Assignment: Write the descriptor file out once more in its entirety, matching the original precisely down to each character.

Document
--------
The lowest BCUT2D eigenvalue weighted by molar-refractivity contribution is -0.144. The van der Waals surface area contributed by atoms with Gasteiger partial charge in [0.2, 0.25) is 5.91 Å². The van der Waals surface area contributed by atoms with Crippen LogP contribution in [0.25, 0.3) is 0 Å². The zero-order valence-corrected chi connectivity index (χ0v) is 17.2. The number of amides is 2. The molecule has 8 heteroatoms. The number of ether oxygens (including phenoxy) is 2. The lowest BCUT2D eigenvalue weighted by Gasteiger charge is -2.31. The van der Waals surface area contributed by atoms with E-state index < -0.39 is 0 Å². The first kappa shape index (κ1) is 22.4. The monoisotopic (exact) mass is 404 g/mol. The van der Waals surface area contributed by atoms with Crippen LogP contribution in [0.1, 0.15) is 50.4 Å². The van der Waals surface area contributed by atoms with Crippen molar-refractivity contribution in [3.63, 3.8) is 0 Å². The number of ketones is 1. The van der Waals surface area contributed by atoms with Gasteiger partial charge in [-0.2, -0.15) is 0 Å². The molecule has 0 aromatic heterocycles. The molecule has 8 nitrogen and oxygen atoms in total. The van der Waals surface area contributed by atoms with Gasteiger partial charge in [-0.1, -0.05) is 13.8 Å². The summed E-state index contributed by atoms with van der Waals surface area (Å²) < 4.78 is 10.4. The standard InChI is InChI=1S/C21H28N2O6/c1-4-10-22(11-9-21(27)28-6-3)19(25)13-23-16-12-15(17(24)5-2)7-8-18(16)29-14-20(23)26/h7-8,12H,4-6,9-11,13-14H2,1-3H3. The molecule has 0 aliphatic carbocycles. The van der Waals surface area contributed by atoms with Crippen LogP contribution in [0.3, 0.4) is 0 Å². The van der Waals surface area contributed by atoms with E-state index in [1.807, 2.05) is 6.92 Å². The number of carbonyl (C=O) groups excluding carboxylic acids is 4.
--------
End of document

The lowest BCUT2D eigenvalue weighted by molar-refractivity contribution is -0.144. The van der Waals surface area contributed by atoms with Gasteiger partial charge in [0.2, 0.25) is 5.91 Å². The van der Waals surface area contributed by atoms with Crippen LogP contribution in [0.25, 0.3) is 0 Å². The zero-order valence-corrected chi connectivity index (χ0v) is 17.2. The number of amides is 2. The molecule has 8 heteroatoms. The number of ether oxygens (including phenoxy) is 2. The lowest BCUT2D eigenvalue weighted by Gasteiger charge is -2.31. The van der Waals surface area contributed by atoms with E-state index < -0.39 is 0 Å². The first kappa shape index (κ1) is 22.4. The monoisotopic (exact) mass is 404 g/mol. The van der Waals surface area contributed by atoms with Crippen LogP contribution in [0.1, 0.15) is 50.4 Å². The van der Waals surface area contributed by atoms with Crippen molar-refractivity contribution in [3.63, 3.8) is 0 Å². The number of ketones is 1. The van der Waals surface area contributed by atoms with Gasteiger partial charge in [-0.2, -0.15) is 0 Å². The molecule has 0 aromatic heterocycles. The molecule has 8 nitrogen and oxygen atoms in total. The van der Waals surface area contributed by atoms with Gasteiger partial charge in [-0.1, -0.05) is 13.8 Å². The summed E-state index contributed by atoms with van der Waals surface area (Å²) < 4.78 is 10.4. The standard InChI is InChI=1S/C21H28N2O6/c1-4-10-22(11-9-21(27)28-6-3)19(25)13-23-16-12-15(17(24)5-2)7-8-18(16)29-14-20(23)26/h7-8,12H,4-6,9-11,13-14H2,1-3H3. The molecule has 0 aliphatic carbocycles. The van der Waals surface area contributed by atoms with Crippen LogP contribution in [0.3, 0.4) is 0 Å². The van der Waals surface area contributed by atoms with E-state index in [1.807, 2.05) is 6.92 Å². The number of carbonyl (C=O) groups excluding carboxylic acids is 4.